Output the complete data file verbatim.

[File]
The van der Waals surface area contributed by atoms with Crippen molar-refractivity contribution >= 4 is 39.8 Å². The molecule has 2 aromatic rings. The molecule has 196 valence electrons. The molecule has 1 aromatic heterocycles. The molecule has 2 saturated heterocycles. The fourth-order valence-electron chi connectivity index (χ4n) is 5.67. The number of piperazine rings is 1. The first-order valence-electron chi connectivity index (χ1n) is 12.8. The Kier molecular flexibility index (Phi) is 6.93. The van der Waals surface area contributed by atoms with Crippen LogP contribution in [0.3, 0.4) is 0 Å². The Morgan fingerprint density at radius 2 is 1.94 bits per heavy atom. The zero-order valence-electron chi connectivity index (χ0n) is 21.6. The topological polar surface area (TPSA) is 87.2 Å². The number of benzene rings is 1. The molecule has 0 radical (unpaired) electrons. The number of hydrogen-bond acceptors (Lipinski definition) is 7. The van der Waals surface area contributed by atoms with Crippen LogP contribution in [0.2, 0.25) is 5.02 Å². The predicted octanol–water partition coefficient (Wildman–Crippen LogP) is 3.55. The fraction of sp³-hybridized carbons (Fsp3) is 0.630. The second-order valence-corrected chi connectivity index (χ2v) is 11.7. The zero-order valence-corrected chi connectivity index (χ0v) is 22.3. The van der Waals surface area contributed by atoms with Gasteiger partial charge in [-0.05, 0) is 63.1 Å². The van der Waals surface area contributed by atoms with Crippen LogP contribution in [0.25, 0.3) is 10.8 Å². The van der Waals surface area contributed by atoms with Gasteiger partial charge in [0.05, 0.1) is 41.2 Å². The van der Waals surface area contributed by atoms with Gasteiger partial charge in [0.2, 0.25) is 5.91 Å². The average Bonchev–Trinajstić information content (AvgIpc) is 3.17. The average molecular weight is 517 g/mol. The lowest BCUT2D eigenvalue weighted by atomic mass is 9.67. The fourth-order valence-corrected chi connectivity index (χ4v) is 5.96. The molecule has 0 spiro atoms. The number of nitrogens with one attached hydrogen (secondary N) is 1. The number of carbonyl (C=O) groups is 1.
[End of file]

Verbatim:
The van der Waals surface area contributed by atoms with Crippen molar-refractivity contribution >= 4 is 39.8 Å². The molecule has 2 aromatic rings. The molecule has 196 valence electrons. The molecule has 1 aromatic heterocycles. The molecule has 2 saturated heterocycles. The fourth-order valence-electron chi connectivity index (χ4n) is 5.67. The number of piperazine rings is 1. The first-order valence-electron chi connectivity index (χ1n) is 12.8. The Kier molecular flexibility index (Phi) is 6.93. The van der Waals surface area contributed by atoms with Crippen LogP contribution in [0.3, 0.4) is 0 Å². The Morgan fingerprint density at radius 2 is 1.94 bits per heavy atom. The zero-order valence-electron chi connectivity index (χ0n) is 21.6. The topological polar surface area (TPSA) is 87.2 Å². The number of benzene rings is 1. The molecule has 0 radical (unpaired) electrons. The number of hydrogen-bond acceptors (Lipinski definition) is 7. The van der Waals surface area contributed by atoms with Crippen LogP contribution in [0.2, 0.25) is 5.02 Å². The predicted octanol–water partition coefficient (Wildman–Crippen LogP) is 3.55. The fraction of sp³-hybridized carbons (Fsp3) is 0.630. The second-order valence-corrected chi connectivity index (χ2v) is 11.7. The zero-order valence-corrected chi connectivity index (χ0v) is 22.3. The van der Waals surface area contributed by atoms with Gasteiger partial charge in [-0.05, 0) is 63.1 Å². The van der Waals surface area contributed by atoms with Crippen LogP contribution in [0.25, 0.3) is 10.8 Å². The van der Waals surface area contributed by atoms with Gasteiger partial charge in [0.05, 0.1) is 41.2 Å². The van der Waals surface area contributed by atoms with Gasteiger partial charge in [0.2, 0.25) is 5.91 Å². The average Bonchev–Trinajstić information content (AvgIpc) is 3.17. The average molecular weight is 517 g/mol. The lowest BCUT2D eigenvalue weighted by atomic mass is 9.67. The fourth-order valence-corrected chi connectivity index (χ4v) is 5.96. The molecule has 0 spiro atoms. The number of nitrogens with one attached hydrogen (secondary N) is 1. The number of carbonyl (C=O) groups is 1.